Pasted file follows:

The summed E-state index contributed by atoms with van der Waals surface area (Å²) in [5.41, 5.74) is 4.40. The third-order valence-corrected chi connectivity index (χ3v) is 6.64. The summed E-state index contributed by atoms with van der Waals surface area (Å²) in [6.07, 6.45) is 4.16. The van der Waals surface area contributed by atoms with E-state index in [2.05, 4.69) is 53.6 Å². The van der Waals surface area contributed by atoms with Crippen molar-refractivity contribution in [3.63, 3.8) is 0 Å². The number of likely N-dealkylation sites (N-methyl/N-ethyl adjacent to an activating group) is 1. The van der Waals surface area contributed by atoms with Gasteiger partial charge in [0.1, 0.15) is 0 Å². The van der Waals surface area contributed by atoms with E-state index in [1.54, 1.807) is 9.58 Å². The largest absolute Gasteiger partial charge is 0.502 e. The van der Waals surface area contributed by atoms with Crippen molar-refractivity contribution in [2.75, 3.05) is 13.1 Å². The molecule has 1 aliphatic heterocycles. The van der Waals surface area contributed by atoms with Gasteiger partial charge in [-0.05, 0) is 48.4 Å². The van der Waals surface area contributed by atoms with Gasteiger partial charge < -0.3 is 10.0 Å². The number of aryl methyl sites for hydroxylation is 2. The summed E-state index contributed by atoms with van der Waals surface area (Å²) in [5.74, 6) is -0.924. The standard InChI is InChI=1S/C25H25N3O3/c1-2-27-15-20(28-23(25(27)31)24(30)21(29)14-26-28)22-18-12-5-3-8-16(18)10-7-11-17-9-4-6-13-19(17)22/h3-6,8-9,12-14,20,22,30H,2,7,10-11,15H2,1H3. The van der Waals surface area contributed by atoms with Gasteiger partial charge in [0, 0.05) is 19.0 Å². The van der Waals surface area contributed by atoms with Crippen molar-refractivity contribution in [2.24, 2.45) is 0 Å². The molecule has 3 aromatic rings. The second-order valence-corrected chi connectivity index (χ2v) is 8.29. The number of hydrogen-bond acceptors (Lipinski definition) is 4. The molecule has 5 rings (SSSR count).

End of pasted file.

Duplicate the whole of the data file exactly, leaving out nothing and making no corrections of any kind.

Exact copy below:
The summed E-state index contributed by atoms with van der Waals surface area (Å²) in [5.41, 5.74) is 4.40. The third-order valence-corrected chi connectivity index (χ3v) is 6.64. The summed E-state index contributed by atoms with van der Waals surface area (Å²) in [6.07, 6.45) is 4.16. The van der Waals surface area contributed by atoms with E-state index in [2.05, 4.69) is 53.6 Å². The van der Waals surface area contributed by atoms with Crippen molar-refractivity contribution in [3.63, 3.8) is 0 Å². The number of likely N-dealkylation sites (N-methyl/N-ethyl adjacent to an activating group) is 1. The van der Waals surface area contributed by atoms with Gasteiger partial charge in [0.1, 0.15) is 0 Å². The van der Waals surface area contributed by atoms with E-state index in [1.54, 1.807) is 9.58 Å². The largest absolute Gasteiger partial charge is 0.502 e. The van der Waals surface area contributed by atoms with Crippen molar-refractivity contribution in [2.75, 3.05) is 13.1 Å². The molecule has 1 aliphatic heterocycles. The van der Waals surface area contributed by atoms with Gasteiger partial charge in [-0.05, 0) is 48.4 Å². The van der Waals surface area contributed by atoms with Gasteiger partial charge < -0.3 is 10.0 Å². The number of aryl methyl sites for hydroxylation is 2. The summed E-state index contributed by atoms with van der Waals surface area (Å²) in [5.74, 6) is -0.924. The standard InChI is InChI=1S/C25H25N3O3/c1-2-27-15-20(28-23(25(27)31)24(30)21(29)14-26-28)22-18-12-5-3-8-16(18)10-7-11-17-9-4-6-13-19(17)22/h3-6,8-9,12-14,20,22,30H,2,7,10-11,15H2,1H3. The van der Waals surface area contributed by atoms with Gasteiger partial charge in [0, 0.05) is 19.0 Å². The van der Waals surface area contributed by atoms with Crippen molar-refractivity contribution in [2.24, 2.45) is 0 Å². The molecule has 3 aromatic rings. The second-order valence-corrected chi connectivity index (χ2v) is 8.29. The number of hydrogen-bond acceptors (Lipinski definition) is 4. The molecule has 5 rings (SSSR count).